All eyes, though, will be on the former Minnesota governor, who is eager to become better known among Republican primary voters. However, until he shares a stage with Mitt Romney, Jon Huntsman, Newt Gingrich and perhaps Mitch Daniels, it'll be tough to size up his vision and skills.
THE BIDEN COMMISSION
Vice President Joe Biden will convene a bipartisan group of House and Senate lawmakers Thursday morning at the Blair House in Washington to begin work on a comprehensive plan to address the country's long-term fiscal problems.
For Mr. Biden, the assignment represents the third time in the last six months he's been called to lead negotiations with members of Congress on behalf of the White House. It follows the efforts earlier this year to find agreement on a budget deal to avert a government shutdown and the compromise on extending the Bush-era tax cuts in late-2010.
The bar has been raised high this time around, as both parties enter the talks with their visions for dealing with the debt and deficits fairly well entrenched. Republicans refuse to raise taxes, while Democrats have spent the better part of the last month tearing apart the House GOP budget, especially its reforms to Medicare.
Leaders on Capitol Hill also appeared to give the panel an early brush off, appointing just six lawmakers, instead of the 16 that President Obama had called for when he announced the effort last month.
The participants at Thursday's 10 a.m. EDT gathering will include four Democrats -- Hawaii Sen. Daniel Inouye, Montana Sen. Max Baucus, South Carolina Rep. Jim Clyburn and Maryland Rep. Chris Van Hollen -- and just two Republicans -- Arizona Sen. Jon Kyl and House Majority Leader Eric Cantor, Va.
Sen. Kyl and Rep. Cantor released a statement in advance of the talks saying the president must first lay out his request for increasing the debt limit, including "policy proposals to reduce spending and reform the budget process," in order for the discussions to be productive.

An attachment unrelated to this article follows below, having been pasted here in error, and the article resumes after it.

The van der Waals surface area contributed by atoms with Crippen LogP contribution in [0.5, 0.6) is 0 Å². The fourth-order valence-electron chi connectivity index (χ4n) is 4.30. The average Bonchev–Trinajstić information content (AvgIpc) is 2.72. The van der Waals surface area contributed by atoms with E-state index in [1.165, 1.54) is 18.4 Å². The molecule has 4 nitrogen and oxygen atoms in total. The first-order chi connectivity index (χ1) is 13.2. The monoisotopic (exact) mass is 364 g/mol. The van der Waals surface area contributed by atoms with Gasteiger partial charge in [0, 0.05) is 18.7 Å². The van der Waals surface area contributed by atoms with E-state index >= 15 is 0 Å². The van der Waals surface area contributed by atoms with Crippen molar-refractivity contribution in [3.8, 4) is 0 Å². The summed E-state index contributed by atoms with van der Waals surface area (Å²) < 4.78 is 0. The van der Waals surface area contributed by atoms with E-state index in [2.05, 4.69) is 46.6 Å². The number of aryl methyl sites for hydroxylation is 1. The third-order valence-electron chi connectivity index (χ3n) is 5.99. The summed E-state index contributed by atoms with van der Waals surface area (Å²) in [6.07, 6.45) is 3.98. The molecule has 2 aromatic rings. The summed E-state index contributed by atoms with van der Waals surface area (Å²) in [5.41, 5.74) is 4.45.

The negotiations already seem to be off to a rocky start, as the Washington Post's Lori Montgomery reported Wednesday evening that Republicans were willing to abandon an effort to overhaul Medicare as part of the budget negotiations and would instead focus on areas where they had common ground with Democrats.
Rep. Cantor's office pushed back forcefully on that account, reports the Huffington Post's Sam Stein, quoting an aide to the House majority leader who says, "The starting point is the Ryan budget, period."
Rep. Dennis Kucinich's congressional website says he's proudly serving Ohio's 10th District, but the veteran lawmaker might soon be looking for a new state to call home.
Ohio will lose two congressional seats next year because of redistricting, and the veteran Cleveland-area lawmaker has refused to deny reports that he has his eyes on Washington state, which stands to gain one seat.
In fact, Rep. Kucinich's office has said the congressman has "received requests from people in 20 states, including Washington state, encouraging him to move and run in their area."
Meantime, voters in the Ohio 10th are left with the possibility their congressman holding a prime-time news conference in which he announces plans to take his legislative talents to Pike Place Market.